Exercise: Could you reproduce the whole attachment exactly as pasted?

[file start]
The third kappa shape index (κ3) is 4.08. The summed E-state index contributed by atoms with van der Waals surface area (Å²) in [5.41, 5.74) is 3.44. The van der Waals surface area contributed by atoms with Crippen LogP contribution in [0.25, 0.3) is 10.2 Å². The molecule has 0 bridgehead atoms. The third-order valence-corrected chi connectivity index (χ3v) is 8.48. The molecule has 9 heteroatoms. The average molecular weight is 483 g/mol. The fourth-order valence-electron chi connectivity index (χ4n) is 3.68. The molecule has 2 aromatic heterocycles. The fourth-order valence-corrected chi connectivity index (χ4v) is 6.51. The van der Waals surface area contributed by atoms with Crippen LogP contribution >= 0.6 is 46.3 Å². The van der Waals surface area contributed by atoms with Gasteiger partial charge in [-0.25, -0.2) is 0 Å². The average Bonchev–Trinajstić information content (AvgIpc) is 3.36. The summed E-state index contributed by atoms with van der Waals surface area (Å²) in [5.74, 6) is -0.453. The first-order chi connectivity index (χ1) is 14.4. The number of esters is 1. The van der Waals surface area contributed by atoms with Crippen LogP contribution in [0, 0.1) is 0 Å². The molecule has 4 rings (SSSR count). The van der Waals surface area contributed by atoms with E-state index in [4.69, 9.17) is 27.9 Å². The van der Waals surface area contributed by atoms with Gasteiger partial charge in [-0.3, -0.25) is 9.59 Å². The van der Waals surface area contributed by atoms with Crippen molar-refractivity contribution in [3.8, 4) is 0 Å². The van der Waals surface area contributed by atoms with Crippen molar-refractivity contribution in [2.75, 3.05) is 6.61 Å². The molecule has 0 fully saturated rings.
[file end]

The third kappa shape index (κ3) is 4.08. The summed E-state index contributed by atoms with van der Waals surface area (Å²) in [5.41, 5.74) is 3.44. The van der Waals surface area contributed by atoms with Crippen LogP contribution in [0.25, 0.3) is 10.2 Å². The molecule has 0 bridgehead atoms. The third-order valence-corrected chi connectivity index (χ3v) is 8.48. The molecule has 9 heteroatoms. The average molecular weight is 483 g/mol. The fourth-order valence-electron chi connectivity index (χ4n) is 3.68. The molecule has 2 aromatic heterocycles. The fourth-order valence-corrected chi connectivity index (χ4v) is 6.51. The van der Waals surface area contributed by atoms with Crippen LogP contribution >= 0.6 is 46.3 Å². The van der Waals surface area contributed by atoms with Gasteiger partial charge in [-0.25, -0.2) is 0 Å². The average Bonchev–Trinajstić information content (AvgIpc) is 3.36. The summed E-state index contributed by atoms with van der Waals surface area (Å²) in [5.74, 6) is -0.453. The first-order chi connectivity index (χ1) is 14.4. The number of esters is 1. The van der Waals surface area contributed by atoms with Crippen LogP contribution in [0, 0.1) is 0 Å². The molecule has 4 rings (SSSR count). The van der Waals surface area contributed by atoms with E-state index in [4.69, 9.17) is 27.9 Å². The van der Waals surface area contributed by atoms with Gasteiger partial charge in [-0.3, -0.25) is 9.59 Å². The van der Waals surface area contributed by atoms with Crippen molar-refractivity contribution in [3.8, 4) is 0 Å². The van der Waals surface area contributed by atoms with Crippen molar-refractivity contribution in [2.75, 3.05) is 6.61 Å². The molecule has 0 fully saturated rings.